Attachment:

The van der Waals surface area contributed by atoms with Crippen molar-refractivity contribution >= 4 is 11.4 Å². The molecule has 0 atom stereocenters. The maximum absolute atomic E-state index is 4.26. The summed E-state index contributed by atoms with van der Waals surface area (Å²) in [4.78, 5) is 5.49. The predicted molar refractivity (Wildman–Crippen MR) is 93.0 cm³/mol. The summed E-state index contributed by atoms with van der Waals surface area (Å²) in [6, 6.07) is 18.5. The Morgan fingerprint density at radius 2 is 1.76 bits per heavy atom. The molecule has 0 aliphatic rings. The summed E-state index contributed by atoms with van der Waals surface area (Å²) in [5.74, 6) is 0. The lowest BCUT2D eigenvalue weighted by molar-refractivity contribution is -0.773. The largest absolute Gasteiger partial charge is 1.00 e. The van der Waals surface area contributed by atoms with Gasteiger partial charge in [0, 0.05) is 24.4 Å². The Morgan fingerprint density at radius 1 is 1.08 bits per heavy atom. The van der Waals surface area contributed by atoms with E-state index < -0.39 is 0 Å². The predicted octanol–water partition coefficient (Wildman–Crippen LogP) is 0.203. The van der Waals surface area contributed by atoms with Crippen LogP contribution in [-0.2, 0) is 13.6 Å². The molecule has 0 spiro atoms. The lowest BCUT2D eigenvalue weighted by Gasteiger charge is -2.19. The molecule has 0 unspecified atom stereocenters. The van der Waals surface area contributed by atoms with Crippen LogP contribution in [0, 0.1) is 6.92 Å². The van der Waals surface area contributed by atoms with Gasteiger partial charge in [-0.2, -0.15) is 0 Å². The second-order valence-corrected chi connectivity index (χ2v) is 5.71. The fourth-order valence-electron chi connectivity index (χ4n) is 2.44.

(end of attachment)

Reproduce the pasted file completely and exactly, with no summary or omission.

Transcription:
The van der Waals surface area contributed by atoms with Crippen molar-refractivity contribution >= 4 is 11.4 Å². The molecule has 0 atom stereocenters. The maximum absolute atomic E-state index is 4.26. The summed E-state index contributed by atoms with van der Waals surface area (Å²) in [4.78, 5) is 5.49. The predicted molar refractivity (Wildman–Crippen MR) is 93.0 cm³/mol. The summed E-state index contributed by atoms with van der Waals surface area (Å²) in [6, 6.07) is 18.5. The Morgan fingerprint density at radius 2 is 1.76 bits per heavy atom. The molecule has 0 aliphatic rings. The summed E-state index contributed by atoms with van der Waals surface area (Å²) in [5.74, 6) is 0. The lowest BCUT2D eigenvalue weighted by molar-refractivity contribution is -0.773. The largest absolute Gasteiger partial charge is 1.00 e. The van der Waals surface area contributed by atoms with Gasteiger partial charge in [0, 0.05) is 24.4 Å². The Morgan fingerprint density at radius 1 is 1.08 bits per heavy atom. The van der Waals surface area contributed by atoms with E-state index < -0.39 is 0 Å². The predicted octanol–water partition coefficient (Wildman–Crippen LogP) is 0.203. The van der Waals surface area contributed by atoms with Crippen LogP contribution in [-0.2, 0) is 13.6 Å². The molecule has 0 spiro atoms. The lowest BCUT2D eigenvalue weighted by Gasteiger charge is -2.19. The molecule has 0 unspecified atom stereocenters. The van der Waals surface area contributed by atoms with Crippen LogP contribution in [0, 0.1) is 6.92 Å². The van der Waals surface area contributed by atoms with Gasteiger partial charge in [-0.2, -0.15) is 0 Å². The second-order valence-corrected chi connectivity index (χ2v) is 5.71. The fourth-order valence-electron chi connectivity index (χ4n) is 2.44.